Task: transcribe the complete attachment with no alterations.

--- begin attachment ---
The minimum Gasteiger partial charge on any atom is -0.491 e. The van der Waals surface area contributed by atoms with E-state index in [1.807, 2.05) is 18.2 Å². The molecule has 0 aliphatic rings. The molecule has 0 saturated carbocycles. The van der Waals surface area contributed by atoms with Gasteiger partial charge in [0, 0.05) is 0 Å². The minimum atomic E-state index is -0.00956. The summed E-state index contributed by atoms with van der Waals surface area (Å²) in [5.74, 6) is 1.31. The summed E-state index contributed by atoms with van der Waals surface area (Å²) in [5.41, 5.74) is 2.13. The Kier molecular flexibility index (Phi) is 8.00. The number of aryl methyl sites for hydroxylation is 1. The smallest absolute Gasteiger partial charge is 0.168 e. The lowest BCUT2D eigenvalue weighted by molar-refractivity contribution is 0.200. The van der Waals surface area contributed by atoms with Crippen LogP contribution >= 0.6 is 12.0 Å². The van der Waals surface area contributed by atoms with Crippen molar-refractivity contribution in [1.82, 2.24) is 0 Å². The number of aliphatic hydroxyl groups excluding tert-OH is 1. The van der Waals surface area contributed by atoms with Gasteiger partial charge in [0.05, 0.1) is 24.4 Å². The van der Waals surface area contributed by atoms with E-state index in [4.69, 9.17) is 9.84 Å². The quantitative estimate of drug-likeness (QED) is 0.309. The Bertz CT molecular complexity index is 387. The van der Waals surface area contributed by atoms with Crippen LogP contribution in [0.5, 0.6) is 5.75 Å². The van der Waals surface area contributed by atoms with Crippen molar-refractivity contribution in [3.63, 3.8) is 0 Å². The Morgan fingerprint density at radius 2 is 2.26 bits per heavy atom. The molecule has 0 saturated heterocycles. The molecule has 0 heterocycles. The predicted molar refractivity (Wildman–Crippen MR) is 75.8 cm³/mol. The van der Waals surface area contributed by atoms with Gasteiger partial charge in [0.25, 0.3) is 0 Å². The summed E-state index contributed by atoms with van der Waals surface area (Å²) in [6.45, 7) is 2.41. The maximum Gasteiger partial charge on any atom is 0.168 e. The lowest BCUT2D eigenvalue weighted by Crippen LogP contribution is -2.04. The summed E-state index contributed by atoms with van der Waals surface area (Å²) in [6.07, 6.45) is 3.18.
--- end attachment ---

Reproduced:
The minimum Gasteiger partial charge on any atom is -0.491 e. The van der Waals surface area contributed by atoms with E-state index in [1.807, 2.05) is 18.2 Å². The molecule has 0 aliphatic rings. The molecule has 0 saturated carbocycles. The van der Waals surface area contributed by atoms with Gasteiger partial charge in [0, 0.05) is 0 Å². The minimum atomic E-state index is -0.00956. The summed E-state index contributed by atoms with van der Waals surface area (Å²) in [5.74, 6) is 1.31. The summed E-state index contributed by atoms with van der Waals surface area (Å²) in [5.41, 5.74) is 2.13. The Kier molecular flexibility index (Phi) is 8.00. The number of aryl methyl sites for hydroxylation is 1. The smallest absolute Gasteiger partial charge is 0.168 e. The lowest BCUT2D eigenvalue weighted by molar-refractivity contribution is 0.200. The van der Waals surface area contributed by atoms with Crippen LogP contribution >= 0.6 is 12.0 Å². The van der Waals surface area contributed by atoms with Crippen molar-refractivity contribution in [1.82, 2.24) is 0 Å². The number of aliphatic hydroxyl groups excluding tert-OH is 1. The van der Waals surface area contributed by atoms with Gasteiger partial charge in [0.05, 0.1) is 24.4 Å². The van der Waals surface area contributed by atoms with E-state index in [4.69, 9.17) is 9.84 Å². The quantitative estimate of drug-likeness (QED) is 0.309. The Bertz CT molecular complexity index is 387. The van der Waals surface area contributed by atoms with Crippen LogP contribution in [0.5, 0.6) is 5.75 Å². The van der Waals surface area contributed by atoms with Crippen molar-refractivity contribution in [3.63, 3.8) is 0 Å². The Morgan fingerprint density at radius 2 is 2.26 bits per heavy atom. The molecule has 0 saturated heterocycles. The molecule has 0 heterocycles. The predicted molar refractivity (Wildman–Crippen MR) is 75.8 cm³/mol. The van der Waals surface area contributed by atoms with Gasteiger partial charge in [0.25, 0.3) is 0 Å². The summed E-state index contributed by atoms with van der Waals surface area (Å²) in [6.45, 7) is 2.41. The maximum Gasteiger partial charge on any atom is 0.168 e. The lowest BCUT2D eigenvalue weighted by Crippen LogP contribution is -2.04. The summed E-state index contributed by atoms with van der Waals surface area (Å²) in [6.07, 6.45) is 3.18.